Assange Supporters Still Fighting to Get Their Money Back

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A group of nine high-profile Julian Assange supporters are still trying to get money back they put up when Assange was arrested by British authorities and they expected him to be extradited to Sweden. The group of Assange supporters, represented by former British army captain Vaughan Smith, are trying to get the combined $225,000 in surety to be paid later they put up when Assange was first arrested. Authorities argue the money's been forfeited because Assange violated his bail term whenever he detoured into Ecuador's embassy and never came out.

How were we supposed to know he was going to run and hide in Ecuador's embassy, Smith argued in court today. "We never envisaged when we agreed to become sureties that the matter would become a diplomatic argument," he said. Telling him to come out and face the charges isn't on the table, either. "To all publicly urge Mr Assange to abandon the sanctuary that he has found in the Ecuadorian embassy - would see us acting against a man whom we and others judge to have understandable fears about his ultimate treatment in the United States if he abandons his asylum," Smith argued.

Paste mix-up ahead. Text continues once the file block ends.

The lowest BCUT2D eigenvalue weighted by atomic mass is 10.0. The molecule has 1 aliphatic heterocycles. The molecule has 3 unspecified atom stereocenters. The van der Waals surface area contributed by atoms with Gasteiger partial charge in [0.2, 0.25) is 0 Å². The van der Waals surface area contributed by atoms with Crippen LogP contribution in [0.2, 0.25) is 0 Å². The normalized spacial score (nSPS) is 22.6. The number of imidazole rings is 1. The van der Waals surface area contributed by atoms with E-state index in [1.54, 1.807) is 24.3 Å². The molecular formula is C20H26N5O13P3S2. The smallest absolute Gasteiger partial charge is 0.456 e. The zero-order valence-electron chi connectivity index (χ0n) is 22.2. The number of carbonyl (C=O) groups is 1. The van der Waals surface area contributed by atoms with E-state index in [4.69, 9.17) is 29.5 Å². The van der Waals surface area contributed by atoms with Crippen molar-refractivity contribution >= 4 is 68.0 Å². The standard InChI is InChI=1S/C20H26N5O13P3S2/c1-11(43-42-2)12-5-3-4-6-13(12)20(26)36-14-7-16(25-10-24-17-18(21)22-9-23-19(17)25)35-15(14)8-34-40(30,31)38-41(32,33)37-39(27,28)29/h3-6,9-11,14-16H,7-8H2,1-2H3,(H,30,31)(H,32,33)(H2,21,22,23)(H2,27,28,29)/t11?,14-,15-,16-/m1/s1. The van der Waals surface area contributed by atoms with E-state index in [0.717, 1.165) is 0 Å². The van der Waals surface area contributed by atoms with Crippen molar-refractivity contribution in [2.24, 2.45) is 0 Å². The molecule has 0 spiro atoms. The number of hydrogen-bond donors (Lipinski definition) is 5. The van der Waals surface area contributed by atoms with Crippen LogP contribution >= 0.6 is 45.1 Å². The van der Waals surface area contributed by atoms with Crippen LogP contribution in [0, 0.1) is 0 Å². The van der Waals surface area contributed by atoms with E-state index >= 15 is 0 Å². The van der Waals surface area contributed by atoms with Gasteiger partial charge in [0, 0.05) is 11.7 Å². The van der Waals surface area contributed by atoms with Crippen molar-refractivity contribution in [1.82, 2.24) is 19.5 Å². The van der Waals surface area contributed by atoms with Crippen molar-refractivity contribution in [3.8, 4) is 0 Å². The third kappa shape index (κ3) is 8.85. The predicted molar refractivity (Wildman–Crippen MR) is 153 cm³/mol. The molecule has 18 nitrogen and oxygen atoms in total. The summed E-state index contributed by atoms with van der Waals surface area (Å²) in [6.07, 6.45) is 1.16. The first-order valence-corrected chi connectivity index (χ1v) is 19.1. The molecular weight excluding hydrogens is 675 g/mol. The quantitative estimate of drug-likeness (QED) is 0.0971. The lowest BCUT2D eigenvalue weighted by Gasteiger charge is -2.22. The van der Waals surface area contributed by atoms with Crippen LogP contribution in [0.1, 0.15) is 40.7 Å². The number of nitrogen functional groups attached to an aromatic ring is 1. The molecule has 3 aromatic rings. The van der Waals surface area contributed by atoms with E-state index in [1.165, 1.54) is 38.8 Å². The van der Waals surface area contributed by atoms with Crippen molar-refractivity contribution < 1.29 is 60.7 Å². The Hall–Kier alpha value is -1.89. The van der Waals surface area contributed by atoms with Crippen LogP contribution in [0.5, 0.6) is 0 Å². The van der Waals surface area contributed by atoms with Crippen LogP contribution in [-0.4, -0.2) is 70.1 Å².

The judge was going to deliver a decision on the money today, but he decided he needed more time. Other Assange supporters, like Michael Moore and British socialite Jemima Khan, were stiffed the $320,000 worth of bail money they tried to get back. A decision on the surety should come within the next few days. 

This article is from the archive of our partner The Wire.